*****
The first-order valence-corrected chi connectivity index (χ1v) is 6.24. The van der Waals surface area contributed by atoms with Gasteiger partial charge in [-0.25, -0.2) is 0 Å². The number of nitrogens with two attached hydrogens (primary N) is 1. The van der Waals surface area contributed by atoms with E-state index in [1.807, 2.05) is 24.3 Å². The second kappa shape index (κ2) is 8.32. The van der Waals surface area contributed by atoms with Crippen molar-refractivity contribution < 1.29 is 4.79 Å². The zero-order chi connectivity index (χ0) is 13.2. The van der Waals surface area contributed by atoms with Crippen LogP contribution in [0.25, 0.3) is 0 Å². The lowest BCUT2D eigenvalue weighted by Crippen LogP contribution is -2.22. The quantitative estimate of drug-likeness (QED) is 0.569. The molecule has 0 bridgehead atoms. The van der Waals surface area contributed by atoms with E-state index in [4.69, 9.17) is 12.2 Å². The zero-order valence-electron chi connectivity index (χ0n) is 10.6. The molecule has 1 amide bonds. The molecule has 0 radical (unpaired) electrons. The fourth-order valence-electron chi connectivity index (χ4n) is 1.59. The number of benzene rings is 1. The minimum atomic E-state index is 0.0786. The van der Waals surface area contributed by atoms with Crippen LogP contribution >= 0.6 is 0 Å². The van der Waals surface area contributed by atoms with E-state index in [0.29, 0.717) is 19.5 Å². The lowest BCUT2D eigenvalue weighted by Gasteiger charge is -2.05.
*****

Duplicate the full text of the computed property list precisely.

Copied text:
The first-order valence-corrected chi connectivity index (χ1v) is 6.24. The van der Waals surface area contributed by atoms with Gasteiger partial charge in [-0.25, -0.2) is 0 Å². The number of nitrogens with two attached hydrogens (primary N) is 1. The van der Waals surface area contributed by atoms with E-state index in [1.807, 2.05) is 24.3 Å². The second kappa shape index (κ2) is 8.32. The van der Waals surface area contributed by atoms with Crippen molar-refractivity contribution < 1.29 is 4.79 Å². The zero-order chi connectivity index (χ0) is 13.2. The van der Waals surface area contributed by atoms with Crippen LogP contribution in [0.25, 0.3) is 0 Å². The lowest BCUT2D eigenvalue weighted by Crippen LogP contribution is -2.22. The quantitative estimate of drug-likeness (QED) is 0.569. The molecule has 0 bridgehead atoms. The van der Waals surface area contributed by atoms with E-state index in [4.69, 9.17) is 12.2 Å². The zero-order valence-electron chi connectivity index (χ0n) is 10.6. The molecule has 1 amide bonds. The molecule has 0 radical (unpaired) electrons. The fourth-order valence-electron chi connectivity index (χ4n) is 1.59. The number of benzene rings is 1. The minimum atomic E-state index is 0.0786. The van der Waals surface area contributed by atoms with Crippen LogP contribution >= 0.6 is 0 Å². The van der Waals surface area contributed by atoms with E-state index in [0.29, 0.717) is 19.5 Å². The lowest BCUT2D eigenvalue weighted by Gasteiger charge is -2.05.